Thus, for a federal agency to determine exceptional circumstances in order to restore the policy and objective of some other Act that addresses inventions made in federal contracting, a federal agency is restricted by Bayh-Dole to show how that Act’s policy and objective–Congressional intent–must serve Bayh-Dole’s Congressional intent. It’s loony all around: that executive branch agencies, because they are authorized to pay out federal money for research or development contracts, are delegated this responsibility to sort out conflicting Congressional purposes–one purpose having to do with the justification to allocate the funding to the agency (for which, federal ownership of inventions is a default condition), and the other purpose being that of Bayh-Dole, which has to do with the conditions on which the federal agency allocates the money to contractors (which now are not the conditions, apparently, upon which Congress allocates the money to the agencies but rather by default are the Bayh-Dole conditions–even if a federal agency wants to change the conditions to match the conditions upon which Congress allocated the money, it simply cannot unless those conditions are already also Bayh-Dole’s conditions, in which case Bayh-Dole does not assert precedence (since Bayh-Dole asserts precedence only for Acts that might require a conflicting disposition of rights in subject inventions).

It’s loony that federal agencies rather than Congress must sort out conflicting purposes. It’s loony that Bayh-Dole is a default from which there is no escape. It’s loony that there’s a bait and switch so Congress can justify funding an agency on one set of legal requirements to be imposed on contractors and then assert that those same legal requirements don’t apply because they are preempted by another set of legal requirements imposed on agencies to pass on to contractors, and even if those other legal requirements ought to apply to achieve some Act’s stated objectives or otherwise to better serve the general welfare, a federal agency cannot use any such criteria to make a determination to use that Act’s requirements. The agency has to use Bayh-Dole’s criteria. Loony.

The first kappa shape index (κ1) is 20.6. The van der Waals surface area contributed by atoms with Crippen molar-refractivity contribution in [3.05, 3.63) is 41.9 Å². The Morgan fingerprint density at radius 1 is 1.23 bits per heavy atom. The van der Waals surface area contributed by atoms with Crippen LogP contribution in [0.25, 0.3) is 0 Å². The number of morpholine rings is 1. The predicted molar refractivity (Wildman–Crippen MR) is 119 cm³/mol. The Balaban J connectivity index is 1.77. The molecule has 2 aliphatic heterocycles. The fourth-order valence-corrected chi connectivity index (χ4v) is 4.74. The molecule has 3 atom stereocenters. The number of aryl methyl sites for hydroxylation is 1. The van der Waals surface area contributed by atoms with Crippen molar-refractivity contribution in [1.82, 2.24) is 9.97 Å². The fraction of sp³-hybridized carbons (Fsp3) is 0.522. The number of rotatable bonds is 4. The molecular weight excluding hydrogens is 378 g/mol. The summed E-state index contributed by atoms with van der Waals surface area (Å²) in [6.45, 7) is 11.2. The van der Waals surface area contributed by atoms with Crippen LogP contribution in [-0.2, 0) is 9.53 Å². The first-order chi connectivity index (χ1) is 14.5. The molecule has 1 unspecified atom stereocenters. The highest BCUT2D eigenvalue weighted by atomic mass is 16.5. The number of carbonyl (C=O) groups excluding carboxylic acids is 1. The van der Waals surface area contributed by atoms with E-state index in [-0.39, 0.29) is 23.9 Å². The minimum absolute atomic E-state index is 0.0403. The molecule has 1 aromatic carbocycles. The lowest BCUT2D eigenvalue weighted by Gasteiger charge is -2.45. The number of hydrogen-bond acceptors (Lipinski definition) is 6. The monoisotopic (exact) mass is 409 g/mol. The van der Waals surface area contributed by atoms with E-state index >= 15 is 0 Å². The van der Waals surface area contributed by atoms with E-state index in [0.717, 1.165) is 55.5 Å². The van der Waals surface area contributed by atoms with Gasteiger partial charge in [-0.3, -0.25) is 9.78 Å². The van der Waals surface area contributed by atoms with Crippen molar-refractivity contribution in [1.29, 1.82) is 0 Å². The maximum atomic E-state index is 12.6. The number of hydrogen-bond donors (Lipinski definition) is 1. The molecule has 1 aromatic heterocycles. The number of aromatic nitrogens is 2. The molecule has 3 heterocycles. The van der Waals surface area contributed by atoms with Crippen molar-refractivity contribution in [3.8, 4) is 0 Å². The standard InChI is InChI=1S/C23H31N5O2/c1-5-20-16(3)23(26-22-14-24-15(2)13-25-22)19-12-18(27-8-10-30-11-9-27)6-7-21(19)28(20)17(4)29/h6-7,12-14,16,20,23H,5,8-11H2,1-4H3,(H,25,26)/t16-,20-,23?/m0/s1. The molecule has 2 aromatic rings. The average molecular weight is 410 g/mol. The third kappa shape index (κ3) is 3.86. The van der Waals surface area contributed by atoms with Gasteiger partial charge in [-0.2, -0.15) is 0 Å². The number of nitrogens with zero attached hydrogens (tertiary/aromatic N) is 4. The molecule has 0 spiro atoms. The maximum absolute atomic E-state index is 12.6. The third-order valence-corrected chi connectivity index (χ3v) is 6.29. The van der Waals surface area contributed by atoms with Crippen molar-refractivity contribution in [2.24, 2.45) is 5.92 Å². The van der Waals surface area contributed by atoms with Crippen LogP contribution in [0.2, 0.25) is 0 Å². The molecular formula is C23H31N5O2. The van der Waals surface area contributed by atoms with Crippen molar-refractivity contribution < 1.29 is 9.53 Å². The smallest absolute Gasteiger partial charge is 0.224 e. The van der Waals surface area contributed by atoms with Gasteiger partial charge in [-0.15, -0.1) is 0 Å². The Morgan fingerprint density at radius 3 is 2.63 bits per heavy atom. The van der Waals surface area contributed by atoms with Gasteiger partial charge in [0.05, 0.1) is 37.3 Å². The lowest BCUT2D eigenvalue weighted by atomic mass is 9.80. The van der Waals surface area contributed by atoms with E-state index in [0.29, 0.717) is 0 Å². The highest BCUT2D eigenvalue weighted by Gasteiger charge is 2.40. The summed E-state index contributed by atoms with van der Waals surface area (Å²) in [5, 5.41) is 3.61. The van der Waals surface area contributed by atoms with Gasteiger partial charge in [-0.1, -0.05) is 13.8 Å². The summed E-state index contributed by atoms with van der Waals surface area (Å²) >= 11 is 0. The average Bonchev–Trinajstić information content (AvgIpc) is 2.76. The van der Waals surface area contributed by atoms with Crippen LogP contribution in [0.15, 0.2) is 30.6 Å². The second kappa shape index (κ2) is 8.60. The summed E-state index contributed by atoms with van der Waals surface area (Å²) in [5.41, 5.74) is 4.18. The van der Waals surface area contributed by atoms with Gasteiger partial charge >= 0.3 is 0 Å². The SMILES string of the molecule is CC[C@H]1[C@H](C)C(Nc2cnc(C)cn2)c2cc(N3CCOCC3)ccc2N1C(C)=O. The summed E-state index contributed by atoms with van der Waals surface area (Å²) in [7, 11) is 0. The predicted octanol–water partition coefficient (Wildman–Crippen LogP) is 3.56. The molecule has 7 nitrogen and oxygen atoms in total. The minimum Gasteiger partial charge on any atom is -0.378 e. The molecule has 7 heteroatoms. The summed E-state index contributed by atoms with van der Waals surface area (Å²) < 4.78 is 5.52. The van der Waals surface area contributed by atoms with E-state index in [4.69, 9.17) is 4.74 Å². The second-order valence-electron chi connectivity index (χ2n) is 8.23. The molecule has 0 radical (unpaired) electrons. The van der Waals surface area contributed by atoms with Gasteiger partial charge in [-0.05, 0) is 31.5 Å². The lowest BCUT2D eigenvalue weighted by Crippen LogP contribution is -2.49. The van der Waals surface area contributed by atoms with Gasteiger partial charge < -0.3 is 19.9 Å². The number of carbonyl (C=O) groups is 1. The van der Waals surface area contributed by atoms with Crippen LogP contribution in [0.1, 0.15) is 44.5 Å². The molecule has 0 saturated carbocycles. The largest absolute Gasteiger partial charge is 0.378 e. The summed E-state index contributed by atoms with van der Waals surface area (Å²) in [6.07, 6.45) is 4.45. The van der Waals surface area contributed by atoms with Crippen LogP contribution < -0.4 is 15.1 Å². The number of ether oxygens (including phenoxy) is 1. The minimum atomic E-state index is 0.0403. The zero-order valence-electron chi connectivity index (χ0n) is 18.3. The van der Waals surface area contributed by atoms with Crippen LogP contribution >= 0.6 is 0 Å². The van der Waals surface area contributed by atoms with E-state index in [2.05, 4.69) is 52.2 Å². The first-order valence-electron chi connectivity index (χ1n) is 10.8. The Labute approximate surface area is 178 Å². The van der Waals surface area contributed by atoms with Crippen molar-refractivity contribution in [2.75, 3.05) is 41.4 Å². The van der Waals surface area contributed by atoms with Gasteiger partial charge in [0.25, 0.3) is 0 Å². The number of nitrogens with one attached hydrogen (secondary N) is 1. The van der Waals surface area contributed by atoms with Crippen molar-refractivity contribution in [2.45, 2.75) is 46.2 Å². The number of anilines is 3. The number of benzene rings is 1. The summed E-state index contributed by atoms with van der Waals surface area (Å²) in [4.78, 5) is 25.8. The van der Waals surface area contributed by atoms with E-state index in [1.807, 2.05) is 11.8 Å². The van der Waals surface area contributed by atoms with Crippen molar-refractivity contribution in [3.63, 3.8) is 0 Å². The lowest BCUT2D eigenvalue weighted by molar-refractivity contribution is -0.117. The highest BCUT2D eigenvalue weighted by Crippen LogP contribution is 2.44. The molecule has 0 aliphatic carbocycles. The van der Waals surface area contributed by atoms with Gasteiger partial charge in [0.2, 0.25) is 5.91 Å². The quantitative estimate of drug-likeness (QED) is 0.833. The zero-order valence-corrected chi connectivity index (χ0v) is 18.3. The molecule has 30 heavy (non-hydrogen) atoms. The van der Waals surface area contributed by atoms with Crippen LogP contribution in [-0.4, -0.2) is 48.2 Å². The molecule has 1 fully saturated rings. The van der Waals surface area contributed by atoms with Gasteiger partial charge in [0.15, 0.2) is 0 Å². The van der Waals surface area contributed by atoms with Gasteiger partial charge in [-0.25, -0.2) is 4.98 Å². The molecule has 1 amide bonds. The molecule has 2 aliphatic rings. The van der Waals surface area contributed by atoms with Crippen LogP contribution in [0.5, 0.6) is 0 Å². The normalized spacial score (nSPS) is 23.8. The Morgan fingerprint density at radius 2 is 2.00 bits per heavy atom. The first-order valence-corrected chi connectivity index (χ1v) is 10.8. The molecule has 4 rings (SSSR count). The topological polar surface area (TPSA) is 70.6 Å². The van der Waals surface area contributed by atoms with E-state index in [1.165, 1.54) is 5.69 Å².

2. This precedence provision in 35 USC 201(a) is specific to subject inventions. That means that only where Bayh-Dole’s definition of subject invention is met does Bayh-Dole take precedence. Bayh-Dole’s definition of subject invention depends on contractor–not inventor–ownership, and so is necessarily narrower than those other Acts, which focus on the inventions themselves, not on who might own them.

Here, in 35 USC 210, it is clear that precedence only matters for the disposition of rights in subject inventions. If a contractor–any party to a federal funding agreement, according to Bayh-Dole’s definitions–does not acquire an invention otherwise made under contract, or in the performance of work, or however any other Act might define the scope of federal claim to an invention made under contract (etc.)–then that invention is not a subject invention.

3. Subject invention is qualified–only the subject inventions of small business firms and nonprofit organizations contractors are within the scope of the assertion of precedence. The “of” here means ownership, just as it does in “of the contractor” in the definition of subject invention. And that’s weird, because it implies that there can be subject inventions that aren’t owned by a small business or nonprofit. Oh, yeah, inventions owned by inventors. But–the inventors would have to be parties to the funding agreement for that to work.

4. The “disposition of rights” refers to 35 USC 202, which is helpfully labeled “Disposition of rights.” There are three dispositions of rights there: (i) a matter of retention of ownership by nonprofits and small businesses, if they have acquired ownership, subject to disclosure of each invention that has become a subject invention; (ii) requirements on the government for making changes to the retention of ownership in any given funding agreement; and (iii) conditions with regard to subject inventions to be imposed on contractors that accept federal funding–disclosure, patenting and working requirements, government license.

Anything among these three areas of “disposition of rights” that might conflict in any Act becomes subordinate to Bayh-Dole (but for Stevenson-Wydler and any future Act that cites Bayh-Dole). Thus, the entirety of 35 USC 202 is in play. 35 USC 202 relies on 35 USC 201, 203, and 204. Thus, all of 35 USC 202-204 is in play, along with the definitions in 35 USC 201 that these sections rely upon. Any disposition of ownership as between contractors and federal agencies, any means by which federal agencies might consider the disposition of rights (such as dealing with a contractor’s request for greater than non-exclusive rights), any conditions placed on the contractor’s rights–all trigger Bayh-Dole’s assertion of precedence if they might conflict with Bayh-Dole’s defaults.